What Happened to Barabbas?


We are continuing our meditation of what took place on the day of the crucifixion of Christ. After the scourging and beating by the Roman soldiers, Jesus was taken before the Jewish crowd assembled outside the Roman fortress, Antonia. The scourged Lord Jesus standing before the general public was prophesied more than five hundred years previously by Isaiah:


Just as there were many who were appalled at him—his appearance was so disfigured beyond that of any human being and his form marred beyond human likeness (Isaiah 52:14).


The Roman soldiers beat Christ so severely that His form was disfigured to the degree that He hardly looked human anymore. Pilate presented Jesus to them, "Here is the man!" (John 19:5b). Before them all was the most perfect, loving, and compassionate Man the earth has ever witnessed. Here was God in the flesh, showing us what God is like in a way that we could understand, yet humanity rejected him. The Scriptures describe Jesus as rejected of men, a man of sorrows, and acquainted with grief (Isaiah 53:3).


Pilate, wishing to release Jesus, suddenly had a thought that, due to Passover starting in a few hours, there was the tradition of releasing one prisoner as an act of grace and mercy. With the crowd before him, Pilate raised his voice and suggested this act of kindness to them. He gave them a choice, feeling sure that they would choose Christ. After all, only a few days previously, the ordinary people had been laying down palm branches before Christ as He came into Jerusalem riding on a donkey. They were crying out then, “Hosanna to the Son of David” (Matthew 21:9). Surely, they would pick the Son of David over the criminal and insurrectionist, Barabbas, the one who wanted to upset the order of things. Pilate felt sure that the ruling elite would not want a revolutionary, such as Barabbas, but he underestimated the hatred and jealousy of the religious elite in power.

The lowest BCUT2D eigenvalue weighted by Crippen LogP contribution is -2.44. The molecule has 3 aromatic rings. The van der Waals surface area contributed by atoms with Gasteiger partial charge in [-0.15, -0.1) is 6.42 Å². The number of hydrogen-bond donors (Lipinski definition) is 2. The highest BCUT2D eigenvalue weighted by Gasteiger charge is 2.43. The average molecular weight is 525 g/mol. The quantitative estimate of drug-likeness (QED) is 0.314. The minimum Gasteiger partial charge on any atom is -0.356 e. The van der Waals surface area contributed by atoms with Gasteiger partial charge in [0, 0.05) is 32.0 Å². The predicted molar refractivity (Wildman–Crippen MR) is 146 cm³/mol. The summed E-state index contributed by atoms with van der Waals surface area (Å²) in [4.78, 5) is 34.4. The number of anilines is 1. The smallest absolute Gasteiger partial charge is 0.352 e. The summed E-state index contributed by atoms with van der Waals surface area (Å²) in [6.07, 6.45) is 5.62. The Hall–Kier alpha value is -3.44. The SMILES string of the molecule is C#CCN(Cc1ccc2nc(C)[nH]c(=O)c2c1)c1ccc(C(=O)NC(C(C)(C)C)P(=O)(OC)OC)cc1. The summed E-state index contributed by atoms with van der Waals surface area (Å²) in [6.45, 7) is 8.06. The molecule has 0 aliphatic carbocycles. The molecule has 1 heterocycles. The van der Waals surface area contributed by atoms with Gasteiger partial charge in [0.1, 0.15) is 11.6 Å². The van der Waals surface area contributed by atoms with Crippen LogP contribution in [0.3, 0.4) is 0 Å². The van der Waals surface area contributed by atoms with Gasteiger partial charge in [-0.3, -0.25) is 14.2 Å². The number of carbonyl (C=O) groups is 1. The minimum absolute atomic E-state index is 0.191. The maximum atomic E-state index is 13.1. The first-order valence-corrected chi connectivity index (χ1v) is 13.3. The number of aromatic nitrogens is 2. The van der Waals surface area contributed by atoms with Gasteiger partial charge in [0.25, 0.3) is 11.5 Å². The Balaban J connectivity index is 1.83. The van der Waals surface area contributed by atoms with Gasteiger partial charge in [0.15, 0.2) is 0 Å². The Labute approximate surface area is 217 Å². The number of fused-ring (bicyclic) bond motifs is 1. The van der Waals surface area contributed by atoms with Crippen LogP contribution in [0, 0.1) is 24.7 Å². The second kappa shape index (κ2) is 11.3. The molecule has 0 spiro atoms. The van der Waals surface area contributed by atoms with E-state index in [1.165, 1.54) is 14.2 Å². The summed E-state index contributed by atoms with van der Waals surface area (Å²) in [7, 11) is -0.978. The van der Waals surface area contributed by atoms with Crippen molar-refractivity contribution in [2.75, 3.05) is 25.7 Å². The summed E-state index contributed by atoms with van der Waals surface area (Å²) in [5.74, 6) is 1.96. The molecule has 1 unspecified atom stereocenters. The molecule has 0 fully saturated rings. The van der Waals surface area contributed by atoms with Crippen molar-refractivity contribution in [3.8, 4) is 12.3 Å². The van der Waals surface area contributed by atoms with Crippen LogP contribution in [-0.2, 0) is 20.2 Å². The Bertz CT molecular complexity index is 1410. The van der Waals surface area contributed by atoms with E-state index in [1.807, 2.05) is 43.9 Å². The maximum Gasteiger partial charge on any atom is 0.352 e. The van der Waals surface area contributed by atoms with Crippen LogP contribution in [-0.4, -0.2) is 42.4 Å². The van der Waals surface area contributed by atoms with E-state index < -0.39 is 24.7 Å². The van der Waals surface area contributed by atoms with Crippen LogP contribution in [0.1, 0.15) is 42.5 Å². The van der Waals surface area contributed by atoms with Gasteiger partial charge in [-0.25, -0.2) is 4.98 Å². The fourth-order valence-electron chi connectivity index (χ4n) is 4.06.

Let’s imagine what it was like for Barabbas in the dungeon underneath the courtyard. He couldn't hear individual conversations, but he could likely hear the crowd shouting. When Pilate gave a choice to the crowd, Jesus or Barabbas, the corrupt elders went through the crowd whispering for the gathering to shout for Barabbas. Wanting to obey their leaders against the Romans, the gathering of people yelled at the top of their lungs for Barabbas. Imagine what it was like for Mary, the mother of Jesus, and the apostle John, for the elders to manipulate the crowd against Jesus.

20But the chief priests and the elders persuaded the crowd to ask for Barabbas and to have Jesus executed. 21Which of the two do you want me to release to you? asked the governor. Barabbas, they answered. 22What shall I do, then, with Jesus who is called Christ? Pilate asked. They all answered, “Crucify him!” 23"Why? What crime has he committed?” asked Pilate. But they shouted all the louder, “Crucify him!” (Matthew 27:20-23).


Down in the dungeon, perhaps Barabbas heard his name shouted, followed by the words "Crucify Him." His heart must have skipped a beat at the dread of his impending crucifixion beside two others. Imagine what it must have been like for Barabbas moments later to hear a Roman soldier coming down the hallway with the sound of keys in his hand. Barabbas must have thought to himself that his time was up. Imagine his shock to hear of his release and that someone took his place. He was free to leave and go wherever he wanted. All charges against him were dropped! I like to think that, later, as he got out of the city of Jerusalem, he saw Jesus crucified in his place as his substitute.

Like Barabbas, we, too, deserve the just death penalty for our sin and rebellion against the King eternal. Like him, we are also offered a free pardon for our actions in this world. Jesus took our place and offered Himself as the substitute for all sin. This substitutionary death is charged to our spiritual account when we place our faith and trust in His finished work on the cross. Imagine if Barabbas chose to stay inside his small cell and not walk outside into freedom. Wouldn't that seem illogical to you? If he were to stay there, the grace offered to Barabbas would have done him no good at all. Like Barabbas, we have at one time or another been in a prison of our own making. Thank God, Jesus sets us free. Who are you most like today: Pilate or Barabbas? When the truth is presented, will you compromise, as Pilate did, or walk out of your cell like Barabbas and thank God for sending a Substitute? Keith Thomas

Taken from the more complete study Jesus Before Pilate